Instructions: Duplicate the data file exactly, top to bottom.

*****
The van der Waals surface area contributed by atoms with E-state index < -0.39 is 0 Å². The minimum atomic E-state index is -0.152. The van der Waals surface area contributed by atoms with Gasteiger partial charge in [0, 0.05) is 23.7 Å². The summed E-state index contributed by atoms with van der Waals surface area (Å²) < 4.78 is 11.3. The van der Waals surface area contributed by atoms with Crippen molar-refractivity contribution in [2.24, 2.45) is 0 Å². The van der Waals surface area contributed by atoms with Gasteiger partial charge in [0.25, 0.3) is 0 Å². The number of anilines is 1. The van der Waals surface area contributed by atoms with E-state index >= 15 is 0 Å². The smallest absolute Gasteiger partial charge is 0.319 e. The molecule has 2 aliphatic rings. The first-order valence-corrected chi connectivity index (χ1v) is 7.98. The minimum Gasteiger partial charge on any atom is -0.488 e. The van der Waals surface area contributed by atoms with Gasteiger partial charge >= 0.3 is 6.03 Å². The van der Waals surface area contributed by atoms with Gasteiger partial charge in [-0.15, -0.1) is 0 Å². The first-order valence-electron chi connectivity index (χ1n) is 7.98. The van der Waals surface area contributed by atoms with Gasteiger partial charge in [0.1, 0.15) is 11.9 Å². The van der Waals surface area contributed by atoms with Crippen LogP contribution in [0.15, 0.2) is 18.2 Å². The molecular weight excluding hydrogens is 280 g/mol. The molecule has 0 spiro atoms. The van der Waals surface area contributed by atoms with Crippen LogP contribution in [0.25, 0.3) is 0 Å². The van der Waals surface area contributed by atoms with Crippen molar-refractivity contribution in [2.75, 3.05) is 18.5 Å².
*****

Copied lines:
The van der Waals surface area contributed by atoms with E-state index < -0.39 is 0 Å². The minimum atomic E-state index is -0.152. The van der Waals surface area contributed by atoms with Gasteiger partial charge in [0, 0.05) is 23.7 Å². The summed E-state index contributed by atoms with van der Waals surface area (Å²) < 4.78 is 11.3. The van der Waals surface area contributed by atoms with Crippen molar-refractivity contribution in [2.24, 2.45) is 0 Å². The van der Waals surface area contributed by atoms with Gasteiger partial charge in [0.25, 0.3) is 0 Å². The number of anilines is 1. The van der Waals surface area contributed by atoms with E-state index >= 15 is 0 Å². The smallest absolute Gasteiger partial charge is 0.319 e. The molecule has 2 aliphatic rings. The first-order valence-corrected chi connectivity index (χ1v) is 7.98. The minimum Gasteiger partial charge on any atom is -0.488 e. The van der Waals surface area contributed by atoms with Gasteiger partial charge >= 0.3 is 6.03 Å². The van der Waals surface area contributed by atoms with Gasteiger partial charge in [-0.15, -0.1) is 0 Å². The first-order valence-electron chi connectivity index (χ1n) is 7.98. The van der Waals surface area contributed by atoms with Gasteiger partial charge in [0.1, 0.15) is 11.9 Å². The van der Waals surface area contributed by atoms with Crippen LogP contribution in [0.15, 0.2) is 18.2 Å². The molecular weight excluding hydrogens is 280 g/mol. The molecule has 0 spiro atoms. The van der Waals surface area contributed by atoms with Crippen LogP contribution in [0.25, 0.3) is 0 Å². The van der Waals surface area contributed by atoms with Crippen molar-refractivity contribution in [2.75, 3.05) is 18.5 Å².